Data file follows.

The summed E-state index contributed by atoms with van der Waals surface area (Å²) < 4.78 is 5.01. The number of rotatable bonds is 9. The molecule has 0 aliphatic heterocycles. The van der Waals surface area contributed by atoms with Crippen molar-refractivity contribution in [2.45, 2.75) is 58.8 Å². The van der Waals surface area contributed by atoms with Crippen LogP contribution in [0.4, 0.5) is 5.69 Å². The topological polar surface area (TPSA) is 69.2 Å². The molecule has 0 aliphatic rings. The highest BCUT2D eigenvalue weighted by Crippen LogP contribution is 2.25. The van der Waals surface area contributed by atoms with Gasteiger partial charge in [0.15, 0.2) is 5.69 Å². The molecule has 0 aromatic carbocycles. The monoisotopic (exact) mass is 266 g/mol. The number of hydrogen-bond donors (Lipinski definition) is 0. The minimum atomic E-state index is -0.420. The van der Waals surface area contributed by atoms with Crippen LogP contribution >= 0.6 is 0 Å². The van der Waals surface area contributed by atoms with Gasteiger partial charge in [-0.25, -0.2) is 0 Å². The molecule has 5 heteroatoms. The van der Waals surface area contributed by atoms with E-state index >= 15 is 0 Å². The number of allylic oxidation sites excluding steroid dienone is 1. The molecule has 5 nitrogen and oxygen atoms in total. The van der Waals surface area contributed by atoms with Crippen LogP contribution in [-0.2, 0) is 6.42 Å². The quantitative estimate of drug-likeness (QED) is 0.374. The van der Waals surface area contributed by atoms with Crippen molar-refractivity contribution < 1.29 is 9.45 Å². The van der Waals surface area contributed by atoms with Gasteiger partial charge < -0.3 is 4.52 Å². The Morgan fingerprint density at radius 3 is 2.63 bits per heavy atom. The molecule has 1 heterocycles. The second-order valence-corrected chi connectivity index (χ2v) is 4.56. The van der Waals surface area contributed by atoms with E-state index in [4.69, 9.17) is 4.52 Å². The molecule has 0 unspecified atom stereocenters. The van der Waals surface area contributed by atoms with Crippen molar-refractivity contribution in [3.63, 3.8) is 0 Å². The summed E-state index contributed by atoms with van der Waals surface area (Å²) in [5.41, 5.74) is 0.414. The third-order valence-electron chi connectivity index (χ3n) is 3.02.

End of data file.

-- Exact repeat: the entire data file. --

The summed E-state index contributed by atoms with van der Waals surface area (Å²) < 4.78 is 5.01. The number of rotatable bonds is 9. The molecule has 0 aliphatic heterocycles. The van der Waals surface area contributed by atoms with Crippen molar-refractivity contribution in [2.45, 2.75) is 58.8 Å². The van der Waals surface area contributed by atoms with Crippen LogP contribution in [0.4, 0.5) is 5.69 Å². The topological polar surface area (TPSA) is 69.2 Å². The molecule has 0 aliphatic rings. The highest BCUT2D eigenvalue weighted by Crippen LogP contribution is 2.25. The van der Waals surface area contributed by atoms with Gasteiger partial charge in [0.15, 0.2) is 5.69 Å². The molecule has 0 aromatic carbocycles. The monoisotopic (exact) mass is 266 g/mol. The number of hydrogen-bond donors (Lipinski definition) is 0. The minimum atomic E-state index is -0.420. The van der Waals surface area contributed by atoms with Crippen LogP contribution >= 0.6 is 0 Å². The van der Waals surface area contributed by atoms with Gasteiger partial charge in [-0.25, -0.2) is 0 Å². The molecule has 5 heteroatoms. The van der Waals surface area contributed by atoms with E-state index >= 15 is 0 Å². The number of allylic oxidation sites excluding steroid dienone is 1. The molecule has 5 nitrogen and oxygen atoms in total. The van der Waals surface area contributed by atoms with Crippen LogP contribution in [-0.2, 0) is 6.42 Å². The quantitative estimate of drug-likeness (QED) is 0.374. The van der Waals surface area contributed by atoms with Crippen molar-refractivity contribution < 1.29 is 9.45 Å². The van der Waals surface area contributed by atoms with Gasteiger partial charge < -0.3 is 4.52 Å². The Morgan fingerprint density at radius 3 is 2.63 bits per heavy atom. The molecule has 1 heterocycles. The second-order valence-corrected chi connectivity index (χ2v) is 4.56. The van der Waals surface area contributed by atoms with E-state index in [4.69, 9.17) is 4.52 Å². The molecule has 0 unspecified atom stereocenters. The van der Waals surface area contributed by atoms with Crippen molar-refractivity contribution in [3.63, 3.8) is 0 Å². The summed E-state index contributed by atoms with van der Waals surface area (Å²) in [5.41, 5.74) is 0.414. The third-order valence-electron chi connectivity index (χ3n) is 3.02.